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Are financial crises becoming increasingly more contagious? : what is the historical evidence on contagion?

Author: Michael D Bordo; Antu Panini Murshid; National Bureau of Economic Research.
Publisher: Cambridge, MA : National Bureau of Economic Research, ©2000.
Series: Working paper series (National Bureau of Economic Research), working paper no. 7900.
Edition/Format:   eBook : Document : EnglishView all editions and formats
Summary:
Abstract: We examine the evidence of contagion during the pre World War I era and the interwar and contrast our findings with the evidence of contagion from the recent crises in Asia and Latin America. Using weekly data on bond prices and interest rates, we investigate the extent to which bilateral cross-market correlations rise following the onset of a crisis. After correcting for heteroscedasticity, ala Forbes and  Read more...
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Genre/Form: History
Additional Physical Format: Print version:
Bordo, Michael D.
Are financial crises becoming increasingly more contagious?.
Cambridge, MA : National Bureau of Economic Research, ©2000
(OCoLC)45145896
Material Type: Document, Internet resource
Document Type: Internet Resource, Computer File
All Authors / Contributors: Michael D Bordo; Antu Panini Murshid; National Bureau of Economic Research.
OCLC Number: 648368850
Reproduction Notes: Electronic reproduction. [S.l.] : HathiTrust Digital Library, 2010. MiAaHDL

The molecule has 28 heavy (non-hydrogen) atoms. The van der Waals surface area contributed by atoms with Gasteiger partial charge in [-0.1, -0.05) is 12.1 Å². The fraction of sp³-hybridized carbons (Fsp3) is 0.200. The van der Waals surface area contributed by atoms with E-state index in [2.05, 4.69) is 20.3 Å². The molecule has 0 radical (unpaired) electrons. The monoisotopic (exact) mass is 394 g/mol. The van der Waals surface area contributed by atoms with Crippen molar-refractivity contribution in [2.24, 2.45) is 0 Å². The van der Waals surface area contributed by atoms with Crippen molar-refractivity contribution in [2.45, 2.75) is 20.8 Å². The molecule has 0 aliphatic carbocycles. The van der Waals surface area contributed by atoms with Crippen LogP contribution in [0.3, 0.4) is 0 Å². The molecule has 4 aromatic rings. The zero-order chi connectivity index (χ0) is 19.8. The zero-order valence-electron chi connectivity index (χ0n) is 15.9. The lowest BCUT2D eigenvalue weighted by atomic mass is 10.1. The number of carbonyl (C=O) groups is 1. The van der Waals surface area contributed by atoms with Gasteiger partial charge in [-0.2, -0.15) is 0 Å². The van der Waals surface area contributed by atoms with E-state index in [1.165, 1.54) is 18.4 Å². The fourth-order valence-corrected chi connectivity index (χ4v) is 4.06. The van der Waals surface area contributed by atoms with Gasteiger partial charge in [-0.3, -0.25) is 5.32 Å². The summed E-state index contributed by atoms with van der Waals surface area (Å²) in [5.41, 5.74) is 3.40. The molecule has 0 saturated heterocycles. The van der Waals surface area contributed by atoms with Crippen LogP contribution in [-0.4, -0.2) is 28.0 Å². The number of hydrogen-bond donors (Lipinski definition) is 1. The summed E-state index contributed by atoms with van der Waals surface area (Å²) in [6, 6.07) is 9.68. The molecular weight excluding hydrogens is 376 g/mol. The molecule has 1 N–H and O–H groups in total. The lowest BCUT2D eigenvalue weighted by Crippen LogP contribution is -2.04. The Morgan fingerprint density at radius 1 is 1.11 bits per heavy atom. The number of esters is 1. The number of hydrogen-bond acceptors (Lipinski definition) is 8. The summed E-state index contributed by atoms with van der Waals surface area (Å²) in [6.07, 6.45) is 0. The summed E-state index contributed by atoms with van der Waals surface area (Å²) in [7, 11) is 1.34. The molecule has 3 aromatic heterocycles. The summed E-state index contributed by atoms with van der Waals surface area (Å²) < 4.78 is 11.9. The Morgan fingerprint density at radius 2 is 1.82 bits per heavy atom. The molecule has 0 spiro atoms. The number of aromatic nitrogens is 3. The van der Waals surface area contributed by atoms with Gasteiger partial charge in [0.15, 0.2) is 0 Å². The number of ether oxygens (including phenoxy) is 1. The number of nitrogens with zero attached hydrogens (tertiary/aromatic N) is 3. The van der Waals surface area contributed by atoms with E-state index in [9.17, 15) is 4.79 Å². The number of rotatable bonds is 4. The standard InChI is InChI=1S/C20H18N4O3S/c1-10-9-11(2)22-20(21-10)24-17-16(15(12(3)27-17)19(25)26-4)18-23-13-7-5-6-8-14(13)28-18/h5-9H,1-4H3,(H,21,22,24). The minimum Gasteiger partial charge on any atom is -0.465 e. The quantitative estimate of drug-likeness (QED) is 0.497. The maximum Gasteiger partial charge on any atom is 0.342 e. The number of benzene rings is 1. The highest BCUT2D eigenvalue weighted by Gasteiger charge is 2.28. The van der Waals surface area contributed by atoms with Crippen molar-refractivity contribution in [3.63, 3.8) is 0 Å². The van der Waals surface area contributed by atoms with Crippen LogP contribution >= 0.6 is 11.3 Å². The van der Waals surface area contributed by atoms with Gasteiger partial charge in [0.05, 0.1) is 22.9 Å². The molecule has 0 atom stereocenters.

Description: 1 online resource (70 pages) : illustrations.
Details: Master and use copy. Digital master created according to Benchmark for Faithful Digital Reproductions of Monographs and Serials, Version 1. Digital Library Federation, December 2002.
Series Title: Working paper series (National Bureau of Economic Research), working paper no. 7900.
Other Titles: What is the historical evidence on contagion?
Responsibility: Michael D. Bordo, Antu Panini Murshid.

Abstract:

Abstract: We examine the evidence of contagion during the pre World War I era and the interwar and contrast our findings with the evidence of contagion from the recent crises in Asia and Latin America. Using weekly data on bond prices and interest rates, we investigate the extent to which bilateral cross-market correlations rise following the onset of a crisis. After correcting for heteroscedasticity, ala Forbes and Rigobon (1998, 1999), we find little evidence of significant increases in cross-market correlations in either the earlier regimes or in the more recent period. We use principle components analysis to assess the extent of comovement across all markets as well as within various groups of markets, prior to, and after the onset of a crisis. Countries are grouped into regions, as well as along the lines of advanced and emerging. There is little evidence to suggest that cross-country linkages are tighter in the aftermath of a financial crisis for the recent period. There is, however, some evidence of stronger comovement during periods of instability in earlier regimes.

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